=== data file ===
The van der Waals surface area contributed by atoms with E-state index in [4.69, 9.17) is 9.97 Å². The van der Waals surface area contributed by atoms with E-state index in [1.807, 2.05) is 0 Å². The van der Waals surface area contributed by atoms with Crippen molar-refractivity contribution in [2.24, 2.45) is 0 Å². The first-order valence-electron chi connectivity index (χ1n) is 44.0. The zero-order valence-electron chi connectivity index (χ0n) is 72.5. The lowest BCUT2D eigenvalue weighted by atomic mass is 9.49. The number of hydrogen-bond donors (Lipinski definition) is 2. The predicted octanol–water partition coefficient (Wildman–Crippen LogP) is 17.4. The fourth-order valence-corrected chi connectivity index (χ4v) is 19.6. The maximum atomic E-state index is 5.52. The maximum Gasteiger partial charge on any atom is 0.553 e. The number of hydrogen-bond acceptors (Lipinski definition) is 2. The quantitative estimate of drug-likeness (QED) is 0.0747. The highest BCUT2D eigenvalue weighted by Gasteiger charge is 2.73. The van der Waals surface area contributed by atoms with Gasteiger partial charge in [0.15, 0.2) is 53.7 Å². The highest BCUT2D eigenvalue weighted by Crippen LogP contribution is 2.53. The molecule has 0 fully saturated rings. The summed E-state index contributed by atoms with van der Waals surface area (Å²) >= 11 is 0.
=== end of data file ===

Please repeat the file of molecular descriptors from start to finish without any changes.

The van der Waals surface area contributed by atoms with E-state index in [4.69, 9.17) is 9.97 Å². The van der Waals surface area contributed by atoms with E-state index in [1.807, 2.05) is 0 Å². The van der Waals surface area contributed by atoms with Crippen molar-refractivity contribution in [2.24, 2.45) is 0 Å². The first-order valence-electron chi connectivity index (χ1n) is 44.0. The zero-order valence-electron chi connectivity index (χ0n) is 72.5. The lowest BCUT2D eigenvalue weighted by atomic mass is 9.49. The number of hydrogen-bond donors (Lipinski definition) is 2. The predicted octanol–water partition coefficient (Wildman–Crippen LogP) is 17.4. The fourth-order valence-corrected chi connectivity index (χ4v) is 19.6. The maximum atomic E-state index is 5.52. The maximum Gasteiger partial charge on any atom is 0.553 e. The number of hydrogen-bond acceptors (Lipinski definition) is 2. The quantitative estimate of drug-likeness (QED) is 0.0747. The highest BCUT2D eigenvalue weighted by Gasteiger charge is 2.73. The van der Waals surface area contributed by atoms with Gasteiger partial charge in [0.15, 0.2) is 53.7 Å². The highest BCUT2D eigenvalue weighted by Crippen LogP contribution is 2.53. The molecule has 0 fully saturated rings. The summed E-state index contributed by atoms with van der Waals surface area (Å²) >= 11 is 0.